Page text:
A 'C Band' size satellite dish is needed to receive multi-channel NASA TV. It may also be necessary to modify some of your dish hardware, such as LNBs, to optimize performance. LNB's that are "phase locked" are recommended, though many models of "non-phase locked" LNB's should work. Check with your particular manufacturer for recommendations. NASA TV will not be making vendor specific recommendations and is not responsible for providing any downlink infrastructure.

LNB Recommended Minimum Specifications:
Frequency Stability: +/- 1.0 MHz
SSB Phase Noise:
Offset dBc/Hz

Offset dBc/Hz 1 kHz -60 10 kHz -75 100 kHz -85
Voltage: 15 to 24 VDC
Current: 100 to 250 ma.

NASA TV provides only C-band digital service (no Ku-band).

+ Back to Top of Page

GLOSSARY OF TERMS

"Addressable" – A type of IRD (Integrated Receiver Decoder) that can not only receive "free to air" digital TV signals but can also receive and store specially encrypted programming for rebroadcast.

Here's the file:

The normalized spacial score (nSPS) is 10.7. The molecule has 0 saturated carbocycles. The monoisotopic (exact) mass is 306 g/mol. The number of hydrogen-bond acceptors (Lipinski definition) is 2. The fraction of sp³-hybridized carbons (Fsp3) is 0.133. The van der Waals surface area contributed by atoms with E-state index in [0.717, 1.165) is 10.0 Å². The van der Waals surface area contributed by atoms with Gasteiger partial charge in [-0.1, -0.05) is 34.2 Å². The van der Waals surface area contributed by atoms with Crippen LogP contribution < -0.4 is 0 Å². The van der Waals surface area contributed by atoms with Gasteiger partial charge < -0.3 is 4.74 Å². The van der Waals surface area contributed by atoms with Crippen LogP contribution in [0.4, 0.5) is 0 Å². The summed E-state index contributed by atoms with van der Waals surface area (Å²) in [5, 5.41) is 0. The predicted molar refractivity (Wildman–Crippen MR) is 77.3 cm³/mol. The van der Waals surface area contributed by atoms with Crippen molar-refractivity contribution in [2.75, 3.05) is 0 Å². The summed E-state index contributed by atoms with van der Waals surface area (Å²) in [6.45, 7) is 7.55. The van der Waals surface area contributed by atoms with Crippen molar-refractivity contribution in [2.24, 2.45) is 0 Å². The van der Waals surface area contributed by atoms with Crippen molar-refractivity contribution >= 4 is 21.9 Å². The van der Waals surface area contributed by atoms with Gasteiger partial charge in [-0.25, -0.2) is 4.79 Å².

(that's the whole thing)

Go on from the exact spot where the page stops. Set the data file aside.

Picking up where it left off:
DVB – Digital video broadcast.

FEC – Forward Error Correction

"Free to Air" – A TV channel that local cable and satellite service providers are "free to air" at no cost. Your basic, commercial "off-the-shelf" IRD can tune a "free to air" digital TV channel, provided you have a C-Band-size satellite receiving dish.

IRD - Integrated Receiver Decoder, a piece of equipment used to tune a digital TV signal.

LNB – Low Noise Block/Converter.

NTSC – National Television System Committee. The group responsible for setting the television and video standard used in the United States. NTSC also refers to the standard itself. (In Europe and elsewhere, PAL and SECAM are the dominant standards.)

PID – Program Identifier

SOMD – Space Operations Mission Directorate

TBD – To Be Determined.

NASA will update this Web page as new information becomes available.

Questions? Concerns? E-mail public-inquiries@hq.nasa.gov.
How-To Videos
 
The following videos were produced by users like you!
   
Videos are subject to the Verizon Fios Community Terms of Service and User Guidelines and contains content that is not created by Verizon.
Covid19


Browse Categories
Categories:
Posts

Verizon Troubleshooters
Unable to find your answer here? Try searching Verizon Troubleshooters for more options.